Five hundred and ninety-seven days into his retirement, former King Norodom Sihanouk landed at Phnom Penh International Airport in the afternoon of May 26.
After a 16-month absence, the retired King was greeted by more than 100 government officials, foreign diplomats, and Prime Minister Hun Sen, who were there to greet him.
The 83-year-old ex-monarch, a seminal figure in the history of Cambodia, waved to reporters but said nothing before stepping into a car with the Queen Mother, Norodom Monineath, and driving off.
“He would like to come back a long time ago but he did not feel OK to return because some people criticized him,” Prince Norodom Youvaneath, one of the retired King’s sons, told reporters at the airport.
In statements made during the months prior to his return, Norodom Sihanouk said alternately that fear of political upheaval and also his failing health had prevented him from returning home.
In January, however, he said his elongated absence was in fact due to the painful memory of anti-Sihanoukist propaganda, broadcast the previous October on Cambodian television stations, at the request of Hun Sen.
Frustrated that King Norodom Sihamoni was unavailable to sign off on a controversial new border treaty with Vietnam, Hun Sen ordered TV and radio stations to play Lon Nol-era songs that accused Sihanouk of ceding land to its larger neighbor.
“The fact that the new generation publicized the song made me…[remember] the abasement against me,” Norodom Sihanouk wrote in a message posted to his Web site at the time.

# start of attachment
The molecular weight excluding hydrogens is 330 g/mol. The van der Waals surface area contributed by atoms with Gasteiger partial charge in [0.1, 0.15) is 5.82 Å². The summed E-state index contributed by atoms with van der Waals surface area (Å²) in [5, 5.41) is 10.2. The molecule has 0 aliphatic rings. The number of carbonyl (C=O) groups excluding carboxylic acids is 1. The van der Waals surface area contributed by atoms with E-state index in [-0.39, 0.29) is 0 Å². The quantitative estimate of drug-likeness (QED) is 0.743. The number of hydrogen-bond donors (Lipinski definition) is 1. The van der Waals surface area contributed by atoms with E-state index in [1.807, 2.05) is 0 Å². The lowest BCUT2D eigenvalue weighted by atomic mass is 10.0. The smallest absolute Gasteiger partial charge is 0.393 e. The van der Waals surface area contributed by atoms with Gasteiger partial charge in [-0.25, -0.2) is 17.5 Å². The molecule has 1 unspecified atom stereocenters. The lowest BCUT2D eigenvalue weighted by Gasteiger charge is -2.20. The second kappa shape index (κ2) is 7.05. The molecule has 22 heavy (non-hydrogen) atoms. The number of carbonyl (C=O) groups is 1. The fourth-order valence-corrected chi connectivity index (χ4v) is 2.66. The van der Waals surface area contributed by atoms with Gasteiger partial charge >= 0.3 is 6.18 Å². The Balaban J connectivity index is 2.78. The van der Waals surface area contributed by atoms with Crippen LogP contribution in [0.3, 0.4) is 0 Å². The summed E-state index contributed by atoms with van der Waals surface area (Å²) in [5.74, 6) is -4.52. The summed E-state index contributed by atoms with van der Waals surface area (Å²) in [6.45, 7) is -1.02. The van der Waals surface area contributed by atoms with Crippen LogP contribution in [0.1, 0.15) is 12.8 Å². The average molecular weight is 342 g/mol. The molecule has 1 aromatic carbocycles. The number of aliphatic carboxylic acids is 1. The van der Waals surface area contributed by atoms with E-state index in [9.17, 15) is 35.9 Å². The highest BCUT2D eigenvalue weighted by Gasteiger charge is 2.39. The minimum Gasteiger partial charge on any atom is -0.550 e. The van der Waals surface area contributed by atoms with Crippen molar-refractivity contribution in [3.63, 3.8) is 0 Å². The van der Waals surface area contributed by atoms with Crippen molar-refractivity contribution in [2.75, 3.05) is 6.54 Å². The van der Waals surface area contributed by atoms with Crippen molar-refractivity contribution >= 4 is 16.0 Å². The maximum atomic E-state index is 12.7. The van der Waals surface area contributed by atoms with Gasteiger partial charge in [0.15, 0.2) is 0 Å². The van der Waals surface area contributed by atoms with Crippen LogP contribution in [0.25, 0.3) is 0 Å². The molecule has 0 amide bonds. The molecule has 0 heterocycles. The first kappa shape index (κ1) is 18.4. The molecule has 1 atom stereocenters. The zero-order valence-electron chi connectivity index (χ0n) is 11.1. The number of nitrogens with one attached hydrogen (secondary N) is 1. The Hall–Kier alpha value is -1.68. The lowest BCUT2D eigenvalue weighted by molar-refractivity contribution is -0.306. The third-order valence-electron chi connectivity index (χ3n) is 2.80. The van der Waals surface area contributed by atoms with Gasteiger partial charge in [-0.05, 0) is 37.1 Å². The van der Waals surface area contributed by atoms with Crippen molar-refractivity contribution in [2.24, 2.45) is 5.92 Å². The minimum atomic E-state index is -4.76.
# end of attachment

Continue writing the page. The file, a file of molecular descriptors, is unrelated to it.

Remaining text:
However, seven days after his return in May, Norodom Sihanouk, during a banquet at the Royal Palace in Phnom Penh, described the prime minister as his own son and a “new hero of Cambodia.”
“King Norodom Sihamoni and I both support Samdech Hun Sen to lead the country for the whole of his life,” the former King told the gathering, at which he sang 21 songs, plus one requested by Hun Sen.
It appears to be the closest Norodom Sihanouk has been to Hun Sen and the ruling CPP in the past 13 years since UNTAC, said Koul Panha, executive director of the Committee for Free and Fair Elections in Cambodia.
“He knows that the CPP is the major party with a critical role in stabilizing the country and guaranteeing the existence of the monarchy,” he said.
National stability and the survival of the Cambodian monarchy are the two overriding preoccupations of Norodom Sihanouk, though his life-long interest in national politics is also evident.
Kek Galabru, president of local rights group Licadho, said the former King remains very much interested, if not directly implicated in politics.
“I think he’s still involved in politics in the larger sense of the term,” she said. “He is aware of the situation of Cambodia, he follows the situation, he is informed. But I don’t think he wants to come back to politics.”
And for those who think the retired King may still somehow be engaged in politics, Norodom Sihanouk has continued the steady drumbeat of disclaimers.
“His Majesty King-Father Norodom Sihanouk has repeatedly stated on countless occasions that He only wishes to live in peace and stay out of politics,” the former King’s cabinet reiterated in April.